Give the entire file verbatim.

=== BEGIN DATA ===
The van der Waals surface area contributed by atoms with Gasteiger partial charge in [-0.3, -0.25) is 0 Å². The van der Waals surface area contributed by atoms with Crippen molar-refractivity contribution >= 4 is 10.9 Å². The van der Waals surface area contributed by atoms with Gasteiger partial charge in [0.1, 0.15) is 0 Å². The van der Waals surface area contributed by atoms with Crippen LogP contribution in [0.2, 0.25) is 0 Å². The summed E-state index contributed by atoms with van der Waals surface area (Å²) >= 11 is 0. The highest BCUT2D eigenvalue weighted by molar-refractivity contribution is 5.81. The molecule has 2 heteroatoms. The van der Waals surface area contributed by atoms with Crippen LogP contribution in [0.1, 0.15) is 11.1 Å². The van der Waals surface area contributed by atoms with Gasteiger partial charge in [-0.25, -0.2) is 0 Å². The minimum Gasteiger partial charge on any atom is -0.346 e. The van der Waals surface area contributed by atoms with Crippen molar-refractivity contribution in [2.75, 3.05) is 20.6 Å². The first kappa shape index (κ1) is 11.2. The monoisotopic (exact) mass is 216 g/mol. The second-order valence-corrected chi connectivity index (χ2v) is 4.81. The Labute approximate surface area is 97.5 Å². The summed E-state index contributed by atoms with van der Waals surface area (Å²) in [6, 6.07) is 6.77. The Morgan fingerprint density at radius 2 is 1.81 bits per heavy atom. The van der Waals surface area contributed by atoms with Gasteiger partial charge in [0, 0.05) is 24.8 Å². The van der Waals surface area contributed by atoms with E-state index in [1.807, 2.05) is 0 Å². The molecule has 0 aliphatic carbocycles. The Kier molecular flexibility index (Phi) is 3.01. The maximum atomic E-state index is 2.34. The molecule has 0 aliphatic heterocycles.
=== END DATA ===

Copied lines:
The van der Waals surface area contributed by atoms with Gasteiger partial charge in [-0.3, -0.25) is 0 Å². The van der Waals surface area contributed by atoms with Crippen molar-refractivity contribution >= 4 is 10.9 Å². The van der Waals surface area contributed by atoms with Gasteiger partial charge in [0.1, 0.15) is 0 Å². The van der Waals surface area contributed by atoms with Crippen LogP contribution in [0.2, 0.25) is 0 Å². The summed E-state index contributed by atoms with van der Waals surface area (Å²) >= 11 is 0. The highest BCUT2D eigenvalue weighted by molar-refractivity contribution is 5.81. The molecule has 2 heteroatoms. The van der Waals surface area contributed by atoms with Crippen LogP contribution in [0.1, 0.15) is 11.1 Å². The van der Waals surface area contributed by atoms with Gasteiger partial charge in [-0.25, -0.2) is 0 Å². The minimum Gasteiger partial charge on any atom is -0.346 e. The van der Waals surface area contributed by atoms with Crippen molar-refractivity contribution in [2.75, 3.05) is 20.6 Å². The first kappa shape index (κ1) is 11.2. The monoisotopic (exact) mass is 216 g/mol. The second-order valence-corrected chi connectivity index (χ2v) is 4.81. The Labute approximate surface area is 97.5 Å². The summed E-state index contributed by atoms with van der Waals surface area (Å²) in [6, 6.07) is 6.77. The Morgan fingerprint density at radius 2 is 1.81 bits per heavy atom. The van der Waals surface area contributed by atoms with Gasteiger partial charge in [0, 0.05) is 24.8 Å². The van der Waals surface area contributed by atoms with E-state index in [1.807, 2.05) is 0 Å². The molecule has 0 aliphatic carbocycles. The Kier molecular flexibility index (Phi) is 3.01. The maximum atomic E-state index is 2.34. The molecule has 0 aliphatic heterocycles.